"We would like to emphasise the word (Included) This shows that the jurisdiction for the purposes of Section 62 is wider than that of the court as prescribed under the Code of Civil Procedure, 1908. The relevant extract of the report of the Joint Committee published in the Gazette of India dated 28.11.1956 which preceded and laid the foundation for Section 62(2) said:

In the opinion of the Committee many authors are determined from instituting infringement proceedings because the court in which such proceedings are to be instituted is situated at a considerable distance from the place of their ordinary residence. The Committee feels that this impediment should be removed and the new sub-clause (2) accordingly provides that infringement proceedings may be instituted in the District Court within the local limits of whose jurisdiction the person instituting the proceedings ordinarily resides, carries on business etc., It is therefore, clear that the object and reason for the introduction of sub-section (2) of Section 62 was not to restrict the owners of the copy right to exercise their rights but to remove any impediment from their doing so Section 62(2) cannot be read as limiting the jurisdiction of the District Court only to cases where the person instituting the suit or other proceedings or where there are more than one such persons, any of them actually and voluntarily resides or carries on business or presently works for gain. It prescribes in additional ground for attracting the jurisdiction of a court over and above the normal grounds as laid down in Section 20 of the Code

13. In Glaxo Operations U.K.Ltd., vs. Rama Bhaktha Hanuman Candle and Camphor Works, PTC (Suppl.)(2) 293 (Mad.), a learned single Judge of this Court (J.Shanmukham, J) observed:-

In Section 62(2) a deliberate departure is made from Section 20 of the Code of Civil Procedure to enable the plaintiff to sue one who infringed his copyright in the Court within whose local limit he carried on business at the time of the institution or other proceedings. That such a privilege extended to a plaintiff in the prejudice of the defendant cannot be doubted. This additional factor will also suggest that the expression carries on business is too wide to embrace the branch or branches where the business activities are carried.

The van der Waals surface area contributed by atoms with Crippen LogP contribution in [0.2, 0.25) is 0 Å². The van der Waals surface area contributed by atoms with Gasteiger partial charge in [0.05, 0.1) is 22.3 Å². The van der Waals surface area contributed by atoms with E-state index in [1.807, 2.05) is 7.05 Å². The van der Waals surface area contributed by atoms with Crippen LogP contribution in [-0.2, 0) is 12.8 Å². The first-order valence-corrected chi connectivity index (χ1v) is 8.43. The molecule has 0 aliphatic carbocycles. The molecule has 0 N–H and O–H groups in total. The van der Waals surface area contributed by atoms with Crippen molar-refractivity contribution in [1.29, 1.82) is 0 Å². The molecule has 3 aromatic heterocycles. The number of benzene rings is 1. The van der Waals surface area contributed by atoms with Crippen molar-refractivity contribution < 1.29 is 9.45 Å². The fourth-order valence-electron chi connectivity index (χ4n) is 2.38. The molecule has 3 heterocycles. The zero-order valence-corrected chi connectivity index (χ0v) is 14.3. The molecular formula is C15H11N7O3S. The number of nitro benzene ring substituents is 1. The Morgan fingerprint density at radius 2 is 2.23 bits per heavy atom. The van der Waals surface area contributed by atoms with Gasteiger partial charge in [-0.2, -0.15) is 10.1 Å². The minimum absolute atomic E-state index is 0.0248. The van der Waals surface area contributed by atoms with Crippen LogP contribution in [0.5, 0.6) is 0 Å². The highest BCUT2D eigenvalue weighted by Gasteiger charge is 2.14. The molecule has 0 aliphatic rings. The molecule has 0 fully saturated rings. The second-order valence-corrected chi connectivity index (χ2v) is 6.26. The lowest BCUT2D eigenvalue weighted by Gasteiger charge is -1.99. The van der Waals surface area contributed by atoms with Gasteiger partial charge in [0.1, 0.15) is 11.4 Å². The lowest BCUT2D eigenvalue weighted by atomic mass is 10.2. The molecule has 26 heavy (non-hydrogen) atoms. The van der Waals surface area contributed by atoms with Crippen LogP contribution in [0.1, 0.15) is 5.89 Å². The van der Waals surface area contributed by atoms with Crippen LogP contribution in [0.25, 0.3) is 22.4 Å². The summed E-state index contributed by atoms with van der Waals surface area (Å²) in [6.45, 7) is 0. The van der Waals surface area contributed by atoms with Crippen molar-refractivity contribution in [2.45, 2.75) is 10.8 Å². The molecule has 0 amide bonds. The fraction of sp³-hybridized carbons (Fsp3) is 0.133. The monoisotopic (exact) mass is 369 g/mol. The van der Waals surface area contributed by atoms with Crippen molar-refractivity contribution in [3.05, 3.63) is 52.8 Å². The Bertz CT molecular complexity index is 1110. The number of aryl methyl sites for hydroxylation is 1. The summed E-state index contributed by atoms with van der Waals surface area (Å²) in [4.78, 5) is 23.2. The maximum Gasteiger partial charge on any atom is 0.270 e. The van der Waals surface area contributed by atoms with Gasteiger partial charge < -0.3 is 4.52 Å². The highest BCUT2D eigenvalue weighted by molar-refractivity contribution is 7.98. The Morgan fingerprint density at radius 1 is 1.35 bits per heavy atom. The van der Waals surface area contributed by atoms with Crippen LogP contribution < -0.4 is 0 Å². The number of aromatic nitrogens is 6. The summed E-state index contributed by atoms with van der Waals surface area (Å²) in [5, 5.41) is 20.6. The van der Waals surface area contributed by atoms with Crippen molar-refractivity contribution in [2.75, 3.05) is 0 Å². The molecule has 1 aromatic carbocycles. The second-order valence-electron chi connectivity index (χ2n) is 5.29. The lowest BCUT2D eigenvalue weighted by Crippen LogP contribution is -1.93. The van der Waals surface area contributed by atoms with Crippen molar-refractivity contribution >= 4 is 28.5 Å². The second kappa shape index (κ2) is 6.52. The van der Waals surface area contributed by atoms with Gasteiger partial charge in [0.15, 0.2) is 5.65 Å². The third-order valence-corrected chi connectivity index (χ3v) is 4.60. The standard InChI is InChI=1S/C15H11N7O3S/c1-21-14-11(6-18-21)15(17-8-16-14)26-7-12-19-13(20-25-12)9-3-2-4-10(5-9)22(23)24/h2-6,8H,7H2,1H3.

14. It is thus seen that Section 62 of the Copyright Act and Section 134 of the Trade Marks Act prescribe an additional ground for attracting the jurisdiction of a Court over and above he normal ground, as laid down in Section 20 of the C.P.C. In other words a special right is conferred on the properties of the registered trade mark to institute a suit for infringement of any trade mark or copyright in the district within whose jurisdiction he resides or carries on business. The provisions contained in non-obstante clause by using the phrase 'notwithstanding anything contained in the C.P.C. 1908 (5 of 1908) or any other law for the time being in force is made with a view to give a overriding effect to the said provision. It is equivalent to saying that the provisions would hold the field notwithstanding anything contained in the C.P.C. Or any other law for the time being force. Moreover, by virtue of Section n120 of the C.P.C. The provisions of Section 20 are not applicable as far as High Court is concerned . Therefore, the scope of this Section cannot be curtailed by reference to Section 20 of the C.P.C. Or Clause- 12 of the Letters Patent. Therefore, in a case of infringement of trade mark or copyright concerned by Section 134(2) of the Trade Mark Act or Section 62(2) of the Copyright Act, the question of plaintiff taking prior leave under Clause 12 of the Letters Patent does not arise and the plaintiff need not take leave of the Court under Clause 12 of the Letters Patent even if only a part of the cause of action or no part of the cause of action arose within the jurisdiction of this Court, if the plaintiff ordinarily resides or carries on business within the jurisdiction of the Court. This much on territorial jurisdiction and the finding of this Court on the territorial jurisdiction aspect.